Setting and participants
This study occurred from July 2018 through June 2019 at Montefiore Medical Center, an academic medical center in Bronx, NY. The system provides primary and specialty care in a network of outpatient practices with over three million visits annually. Primary care practices include teaching sites which are Federally Qualified Health Centers (FQHCs) or FQHC Look-Alikes, including medical trainees and have attending physicians with academic appointments; neighborhood sites which are FQHCs without trainees; and group practices without trainees. Most patients (approximately 75%) are publicly insured by Medicaid and/or Medicare. The system uses Epic electronic medical record (EMR) software. This study was approved by the Montefiore/Albert Einstein Institutional Review Board.
We assessed our opt-in choice eConsult program using a stepped-wedge, cluster randomized design (Fig. 1). Sixteen internal medicine and family medicine practices were classified (teaching site, neighborhood site, group practice) and then included in one of three clusters using stratified random sampling with practice type as the stratifying variable. We chose to scale our intervention using a stepped-wedge cluster randomized design to (1) quantify demand for eConsults over time to inform training needs for each eConsult specialty; (2) provide on-site training for each primary care practice during standing meetings; (3) evaluate the effect of our program on outcomes (defined below).
Our opt-in choice eConsult program was designed by an interdisciplinary team after reviewing existing eConsult programs and the framework for establishing an e-consultation service described by Liddy et al.1, 9,10,11,12,13 The eConsult team was directed by a PCP (SR) with expertise in quality improvement and included physician champions from primary care (JA, JD), specialty care (YT, EE), medical informatics (MB), administrators, and referral coordinators. A pilot program was first tested at three primary care practices; the pilot practices were not included in this study. The pilot program was supported by the Department of Medicine and program expansion was supported by the Medicaid Delivery System Reform Incentive Payments (DSRIP) program.
Primary care implementation
A focus group was held with PCPs from five sites during a monthly PCP meeting. The focus group was facilitated by the eConsult director (SR) and an observer recorded participants’ responses on a whiteboard. The facilitator asked: (1) What are barriers to specialty care? (2) What is an ideal workflow for an eConsult program? (3) What concerns do you have with an eConsult program? The eConsult team reviewed responses using thematic analysis, identifying the following areas for improvement which informed the intervention: (1) lack of a triage system for urgent in-person visits led to development of appointment scheduling structure following an eConsult, (2) concern that patient care responsibilities would be shifted from specialists to PCPs and that appointment decision-making autonomy would be lost led to an opt-in choice eConsult model, (3) concern about quality of specialist eConsult recommendations led to use of audit and feedback for eConsultant recommendations.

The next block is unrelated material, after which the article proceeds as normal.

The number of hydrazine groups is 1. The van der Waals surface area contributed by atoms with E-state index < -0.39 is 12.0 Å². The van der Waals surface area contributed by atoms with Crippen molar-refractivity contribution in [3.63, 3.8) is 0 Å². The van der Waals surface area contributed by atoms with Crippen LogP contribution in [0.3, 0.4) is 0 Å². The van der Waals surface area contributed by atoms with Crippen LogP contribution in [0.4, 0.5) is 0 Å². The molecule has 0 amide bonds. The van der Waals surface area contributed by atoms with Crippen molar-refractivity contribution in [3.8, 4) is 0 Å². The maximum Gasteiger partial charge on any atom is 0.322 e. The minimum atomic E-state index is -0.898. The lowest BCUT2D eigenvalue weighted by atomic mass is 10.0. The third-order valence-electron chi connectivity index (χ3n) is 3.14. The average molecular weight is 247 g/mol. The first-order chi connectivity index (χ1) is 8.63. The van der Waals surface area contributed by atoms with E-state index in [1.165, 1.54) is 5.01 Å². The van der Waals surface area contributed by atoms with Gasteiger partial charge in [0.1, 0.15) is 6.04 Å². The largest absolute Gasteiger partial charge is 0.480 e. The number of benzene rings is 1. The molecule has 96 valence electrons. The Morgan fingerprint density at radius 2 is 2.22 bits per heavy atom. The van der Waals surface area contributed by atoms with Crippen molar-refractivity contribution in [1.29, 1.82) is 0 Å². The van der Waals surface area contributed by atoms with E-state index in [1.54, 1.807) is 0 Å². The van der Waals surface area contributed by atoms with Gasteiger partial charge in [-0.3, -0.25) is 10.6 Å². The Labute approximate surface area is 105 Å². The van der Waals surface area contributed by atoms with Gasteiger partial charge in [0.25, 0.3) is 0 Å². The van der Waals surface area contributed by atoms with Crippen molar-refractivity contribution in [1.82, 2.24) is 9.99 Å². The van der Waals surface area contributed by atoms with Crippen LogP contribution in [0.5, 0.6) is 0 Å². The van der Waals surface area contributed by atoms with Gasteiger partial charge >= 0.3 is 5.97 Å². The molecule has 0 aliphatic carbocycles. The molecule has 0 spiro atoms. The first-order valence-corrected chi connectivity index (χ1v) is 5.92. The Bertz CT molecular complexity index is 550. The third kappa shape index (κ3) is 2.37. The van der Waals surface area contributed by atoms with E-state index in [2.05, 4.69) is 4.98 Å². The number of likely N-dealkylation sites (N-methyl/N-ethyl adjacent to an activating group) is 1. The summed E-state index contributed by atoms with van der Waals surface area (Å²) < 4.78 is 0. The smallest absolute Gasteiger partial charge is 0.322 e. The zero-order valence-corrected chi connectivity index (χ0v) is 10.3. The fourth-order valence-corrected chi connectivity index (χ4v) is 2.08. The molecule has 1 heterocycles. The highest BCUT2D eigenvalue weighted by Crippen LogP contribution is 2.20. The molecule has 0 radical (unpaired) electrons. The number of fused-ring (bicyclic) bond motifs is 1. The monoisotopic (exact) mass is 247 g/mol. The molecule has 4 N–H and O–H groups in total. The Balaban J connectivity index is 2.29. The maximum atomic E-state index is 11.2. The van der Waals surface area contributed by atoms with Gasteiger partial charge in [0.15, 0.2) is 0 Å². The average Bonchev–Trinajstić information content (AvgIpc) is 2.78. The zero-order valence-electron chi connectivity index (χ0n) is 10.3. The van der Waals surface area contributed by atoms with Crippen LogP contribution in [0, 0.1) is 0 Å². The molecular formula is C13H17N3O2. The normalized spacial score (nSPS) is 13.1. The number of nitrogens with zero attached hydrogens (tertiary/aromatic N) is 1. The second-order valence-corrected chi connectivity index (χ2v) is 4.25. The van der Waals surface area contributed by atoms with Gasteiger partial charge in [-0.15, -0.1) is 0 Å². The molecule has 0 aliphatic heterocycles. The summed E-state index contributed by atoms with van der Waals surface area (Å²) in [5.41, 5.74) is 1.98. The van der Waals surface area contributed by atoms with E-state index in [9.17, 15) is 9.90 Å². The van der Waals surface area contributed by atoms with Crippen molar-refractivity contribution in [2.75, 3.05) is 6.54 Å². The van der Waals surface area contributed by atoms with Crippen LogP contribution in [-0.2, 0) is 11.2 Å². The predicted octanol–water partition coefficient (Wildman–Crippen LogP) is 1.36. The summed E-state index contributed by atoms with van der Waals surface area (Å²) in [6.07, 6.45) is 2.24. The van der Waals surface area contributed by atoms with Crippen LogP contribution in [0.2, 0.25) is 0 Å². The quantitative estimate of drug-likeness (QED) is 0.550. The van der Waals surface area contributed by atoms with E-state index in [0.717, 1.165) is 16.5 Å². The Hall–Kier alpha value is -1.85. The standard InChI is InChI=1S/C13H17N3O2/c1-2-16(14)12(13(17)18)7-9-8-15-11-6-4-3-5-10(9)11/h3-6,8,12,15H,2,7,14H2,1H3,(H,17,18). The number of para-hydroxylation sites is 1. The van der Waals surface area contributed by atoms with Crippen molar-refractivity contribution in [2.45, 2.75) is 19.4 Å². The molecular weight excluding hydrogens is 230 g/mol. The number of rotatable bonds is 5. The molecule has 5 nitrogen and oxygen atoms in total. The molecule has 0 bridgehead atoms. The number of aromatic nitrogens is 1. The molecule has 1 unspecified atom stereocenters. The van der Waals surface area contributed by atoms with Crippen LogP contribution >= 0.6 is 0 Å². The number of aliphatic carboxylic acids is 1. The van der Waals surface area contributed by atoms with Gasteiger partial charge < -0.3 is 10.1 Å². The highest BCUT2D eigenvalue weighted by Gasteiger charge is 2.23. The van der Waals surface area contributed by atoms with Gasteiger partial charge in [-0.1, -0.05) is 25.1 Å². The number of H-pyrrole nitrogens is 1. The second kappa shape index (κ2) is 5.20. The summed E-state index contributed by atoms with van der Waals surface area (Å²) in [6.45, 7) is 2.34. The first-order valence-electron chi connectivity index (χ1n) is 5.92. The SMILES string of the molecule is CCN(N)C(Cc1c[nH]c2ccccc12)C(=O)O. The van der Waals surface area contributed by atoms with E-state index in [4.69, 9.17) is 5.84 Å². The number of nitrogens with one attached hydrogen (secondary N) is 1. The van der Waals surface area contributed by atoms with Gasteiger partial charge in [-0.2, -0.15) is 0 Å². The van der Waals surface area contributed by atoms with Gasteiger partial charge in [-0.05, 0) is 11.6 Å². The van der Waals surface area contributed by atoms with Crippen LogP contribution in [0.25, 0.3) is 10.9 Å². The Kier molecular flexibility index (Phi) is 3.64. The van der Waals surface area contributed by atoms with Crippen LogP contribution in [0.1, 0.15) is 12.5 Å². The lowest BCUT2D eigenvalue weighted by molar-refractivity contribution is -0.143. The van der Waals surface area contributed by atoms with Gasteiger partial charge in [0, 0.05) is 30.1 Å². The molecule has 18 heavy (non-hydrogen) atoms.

PCPs at each primary care practice received an in-person introduction to the program during monthly practice meetings prior to local site implementation. These 30-min training sessions were led by the eConsult program director (SR) and framed as a quality improvement initiative for access to specialty expertise. The sessions included background on problems identified by PCPs, the eConsult workflow, and a request for ongoing feedback to improve the program. Outcomes were reviewed at quarterly meetings with medical directors and administrative leaders. Additionally, PCPs received compensation corresponding to 0.25 wRVU per completed eConsult.
All eConsults were reviewed weekly by the eConsult team for audit and feedback. The eConsult director (SR) e-mailed PCPs to discuss the following: quality of questions (e.g., omission of specific questions or requesting appointment only), incomplete workflows, and feedback for ambiguous eConsult recommendations.